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Southern Historical Society Papers, Volume 9. (ed. Reverend J. William Jones), Operations of the cavalry in Mississippi, from January to March, 1864.-report of General S. D. Lee. (search)
e forces recrossed the Big Black on the 4th of March. Brigadier-General Ross, with his brigade of Texans, was sent to the Yazoo country by Brigadier-General Jackson, and Richardson's brigade of Tennessee and Forrest's cavalry were sent by my order tGeneral Ross, about the 28th of February, while going into camp near Benton, was charged by about 80 negro cavalry from Yazoo City. About an equal number of the Texans charged them, and before they got to Yazoo City (10 miles), 75 of the negroes werYazoo City (10 miles), 75 of the negroes were caught and killed, as they continued to offer resistance and to run. On the 5th of March, Brigadier-Generals Richardson and Ross, cooperating, attacked Yazoo City, drove the enemy from all the redoubts except one, and took possession of the city, cYazoo City, drove the enemy from all the redoubts except one, and took possession of the city, capturing many stores and a few prisoners. The enemy having concentrated in the strongest redoubt, it was not considered prudent to assault it, as it was defended by about 400 infantry and surrounded by a ditch. Generals Ross and Richardson retired
Southern Historical Society Papers, Volume 9. (ed. Reverend J. William Jones), Sherman's advance on Meridian — report of General W. H. Jackson. (search)
ade at Kosciusko to proceed to and protect the Mississippi Central railroad and Yazoo country. February 27th we reached Sharon, Miss., and Starke's brigade encounpecially to that portion of General Ross's report referring to the capture of Yazoo city, which I consider a perfect success. My thanks are also due the members oftection of the public property at that point, and to guard against raids from Yazoo City. I started from Tampica on the morning of the 24th, and hearing that eveniS. Ross, from the vicinity of Benton, indicating the presence of the enemy at Yazoo City. I moved in that direction, and on the evening of the 4th of March formed a as to the position of the enemy, his works of defence, and the typography of Yazoo City and environs. He made full (as I afterwards saw to be), true, and accurate ecount of his superior information as to the defences and approaches of and to Yazoo City, I declined to assume the command, making him my equal in rank, both agreeing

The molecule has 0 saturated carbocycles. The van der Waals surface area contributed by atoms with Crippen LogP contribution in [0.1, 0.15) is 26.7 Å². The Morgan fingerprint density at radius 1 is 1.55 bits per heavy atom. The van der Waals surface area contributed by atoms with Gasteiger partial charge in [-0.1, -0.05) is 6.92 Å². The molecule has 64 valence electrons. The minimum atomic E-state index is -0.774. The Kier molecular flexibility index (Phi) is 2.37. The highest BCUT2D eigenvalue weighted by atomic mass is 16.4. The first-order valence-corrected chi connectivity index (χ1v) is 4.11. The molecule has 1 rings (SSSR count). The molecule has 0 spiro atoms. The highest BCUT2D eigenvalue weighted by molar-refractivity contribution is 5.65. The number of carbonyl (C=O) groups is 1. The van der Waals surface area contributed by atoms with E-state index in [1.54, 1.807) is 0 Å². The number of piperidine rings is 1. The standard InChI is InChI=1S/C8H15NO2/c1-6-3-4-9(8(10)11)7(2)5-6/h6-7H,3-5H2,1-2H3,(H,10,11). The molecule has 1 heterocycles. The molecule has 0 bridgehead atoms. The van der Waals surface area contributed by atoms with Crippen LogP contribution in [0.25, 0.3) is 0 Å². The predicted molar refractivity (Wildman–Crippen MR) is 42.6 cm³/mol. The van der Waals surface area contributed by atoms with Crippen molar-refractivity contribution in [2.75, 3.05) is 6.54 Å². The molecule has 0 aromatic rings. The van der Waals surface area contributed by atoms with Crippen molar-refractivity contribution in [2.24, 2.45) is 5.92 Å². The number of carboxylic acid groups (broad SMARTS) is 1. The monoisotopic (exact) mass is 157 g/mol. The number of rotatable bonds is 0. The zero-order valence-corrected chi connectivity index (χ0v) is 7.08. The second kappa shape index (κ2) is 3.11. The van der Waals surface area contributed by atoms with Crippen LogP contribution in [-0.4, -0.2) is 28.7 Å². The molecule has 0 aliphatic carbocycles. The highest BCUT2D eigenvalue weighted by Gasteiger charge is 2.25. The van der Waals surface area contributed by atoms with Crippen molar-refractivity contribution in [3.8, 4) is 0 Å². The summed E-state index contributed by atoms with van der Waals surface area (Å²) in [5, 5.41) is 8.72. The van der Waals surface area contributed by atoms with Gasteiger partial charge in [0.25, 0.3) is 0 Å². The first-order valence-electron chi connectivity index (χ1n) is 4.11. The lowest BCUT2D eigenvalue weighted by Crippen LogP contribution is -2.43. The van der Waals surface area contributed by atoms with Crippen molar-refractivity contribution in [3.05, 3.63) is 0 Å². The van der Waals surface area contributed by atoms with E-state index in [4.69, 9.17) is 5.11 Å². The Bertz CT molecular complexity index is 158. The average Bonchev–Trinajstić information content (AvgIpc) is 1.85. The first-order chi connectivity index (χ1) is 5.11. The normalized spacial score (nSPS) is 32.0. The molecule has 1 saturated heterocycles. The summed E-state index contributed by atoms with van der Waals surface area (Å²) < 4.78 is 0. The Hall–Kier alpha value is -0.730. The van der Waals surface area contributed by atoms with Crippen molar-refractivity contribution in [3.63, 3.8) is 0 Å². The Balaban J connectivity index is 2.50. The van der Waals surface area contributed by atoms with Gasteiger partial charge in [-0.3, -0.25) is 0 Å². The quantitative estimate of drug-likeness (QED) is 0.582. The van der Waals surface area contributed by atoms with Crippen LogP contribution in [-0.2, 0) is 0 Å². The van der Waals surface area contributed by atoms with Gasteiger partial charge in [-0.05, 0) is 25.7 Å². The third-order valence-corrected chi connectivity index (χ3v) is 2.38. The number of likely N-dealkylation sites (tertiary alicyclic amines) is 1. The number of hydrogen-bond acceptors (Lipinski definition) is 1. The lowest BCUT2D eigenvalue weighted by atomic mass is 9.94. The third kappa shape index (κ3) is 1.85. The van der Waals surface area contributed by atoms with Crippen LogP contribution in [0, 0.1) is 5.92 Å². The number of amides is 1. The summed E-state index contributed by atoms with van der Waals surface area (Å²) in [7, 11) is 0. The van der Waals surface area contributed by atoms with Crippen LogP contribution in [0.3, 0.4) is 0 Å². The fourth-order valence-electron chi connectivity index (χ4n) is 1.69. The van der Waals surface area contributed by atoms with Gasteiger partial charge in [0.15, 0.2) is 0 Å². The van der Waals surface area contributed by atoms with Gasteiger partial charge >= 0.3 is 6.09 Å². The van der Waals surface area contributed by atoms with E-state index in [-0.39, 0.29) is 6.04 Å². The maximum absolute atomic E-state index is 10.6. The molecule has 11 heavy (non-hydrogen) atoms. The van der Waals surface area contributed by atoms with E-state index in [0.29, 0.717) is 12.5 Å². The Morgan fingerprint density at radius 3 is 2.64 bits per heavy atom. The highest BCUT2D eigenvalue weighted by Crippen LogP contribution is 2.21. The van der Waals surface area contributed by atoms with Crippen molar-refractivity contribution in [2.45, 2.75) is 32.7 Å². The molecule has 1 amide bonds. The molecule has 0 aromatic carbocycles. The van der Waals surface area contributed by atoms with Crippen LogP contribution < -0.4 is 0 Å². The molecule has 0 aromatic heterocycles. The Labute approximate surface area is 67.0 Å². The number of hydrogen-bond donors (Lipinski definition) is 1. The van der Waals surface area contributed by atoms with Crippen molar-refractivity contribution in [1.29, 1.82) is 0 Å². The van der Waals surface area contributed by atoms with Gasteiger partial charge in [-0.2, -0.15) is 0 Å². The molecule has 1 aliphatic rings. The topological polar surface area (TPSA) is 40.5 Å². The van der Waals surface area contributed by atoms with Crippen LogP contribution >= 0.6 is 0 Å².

Southern Historical Society Papers, Volume 9. (ed. Reverend J. William Jones), Sherman's campaign in Mississippi in winter of 1864. (search)
would again advance very soon, en route for Yazoo City, I examined the river banks and selected Livpend my last shot in the effort. Arrived at Yazoo City on the evening of the 4th. The enemy did noenton, when a squadron of negro cavalry from Yazoo city came in sight, I immediately ordered detachmw of them got away. The road all the way to Yazoo city was literally strewed with their bodies. ist me in an attempt to drive the enemy from Yazoo city. Being the senior officer, I advised him to evening before, our combined force moved on Yazoo City, the object being to feel the enemy's posities the Plank road, one and a half miles from Yazoo City, leading into the northeast corner of the toorth. We had now undisputed possession of Yazoo city, except a warehouse immediately on the river The following morning the enemy all left Yazoo city, evidently anticipating a renewal of the attady and zealous cooperation in the attack on Yazoo city. This truly gallant officer is an honor to [1 more...]